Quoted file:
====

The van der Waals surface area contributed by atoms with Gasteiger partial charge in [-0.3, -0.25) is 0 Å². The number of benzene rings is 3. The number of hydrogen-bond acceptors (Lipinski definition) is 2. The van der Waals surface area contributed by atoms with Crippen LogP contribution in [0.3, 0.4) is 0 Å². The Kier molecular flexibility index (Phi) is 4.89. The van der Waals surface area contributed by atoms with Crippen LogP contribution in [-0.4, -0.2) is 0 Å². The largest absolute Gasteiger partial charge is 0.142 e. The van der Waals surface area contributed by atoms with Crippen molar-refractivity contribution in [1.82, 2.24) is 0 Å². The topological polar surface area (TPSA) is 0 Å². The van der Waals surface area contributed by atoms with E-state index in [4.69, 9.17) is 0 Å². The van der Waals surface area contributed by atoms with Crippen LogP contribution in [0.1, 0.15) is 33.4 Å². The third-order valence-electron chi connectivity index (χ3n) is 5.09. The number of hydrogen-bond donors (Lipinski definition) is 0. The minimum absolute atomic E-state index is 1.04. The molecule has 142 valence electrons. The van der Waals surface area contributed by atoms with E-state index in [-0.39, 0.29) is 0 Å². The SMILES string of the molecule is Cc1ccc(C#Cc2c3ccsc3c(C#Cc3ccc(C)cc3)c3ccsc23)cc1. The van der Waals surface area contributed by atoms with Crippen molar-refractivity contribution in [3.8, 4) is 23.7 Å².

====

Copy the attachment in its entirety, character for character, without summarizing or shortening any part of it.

The van der Waals surface area contributed by atoms with Gasteiger partial charge in [-0.3, -0.25) is 0 Å². The number of benzene rings is 3. The number of hydrogen-bond acceptors (Lipinski definition) is 2. The van der Waals surface area contributed by atoms with Crippen LogP contribution in [0.3, 0.4) is 0 Å². The Kier molecular flexibility index (Phi) is 4.89. The van der Waals surface area contributed by atoms with Crippen LogP contribution in [-0.4, -0.2) is 0 Å². The largest absolute Gasteiger partial charge is 0.142 e. The van der Waals surface area contributed by atoms with Crippen molar-refractivity contribution in [1.82, 2.24) is 0 Å². The topological polar surface area (TPSA) is 0 Å². The van der Waals surface area contributed by atoms with E-state index in [4.69, 9.17) is 0 Å². The van der Waals surface area contributed by atoms with Crippen LogP contribution in [0.1, 0.15) is 33.4 Å². The third-order valence-electron chi connectivity index (χ3n) is 5.09. The number of hydrogen-bond donors (Lipinski definition) is 0. The minimum absolute atomic E-state index is 1.04. The molecule has 142 valence electrons. The van der Waals surface area contributed by atoms with E-state index in [-0.39, 0.29) is 0 Å². The SMILES string of the molecule is Cc1ccc(C#Cc2c3ccsc3c(C#Cc3ccc(C)cc3)c3ccsc23)cc1. The van der Waals surface area contributed by atoms with Crippen molar-refractivity contribution in [3.8, 4) is 23.7 Å².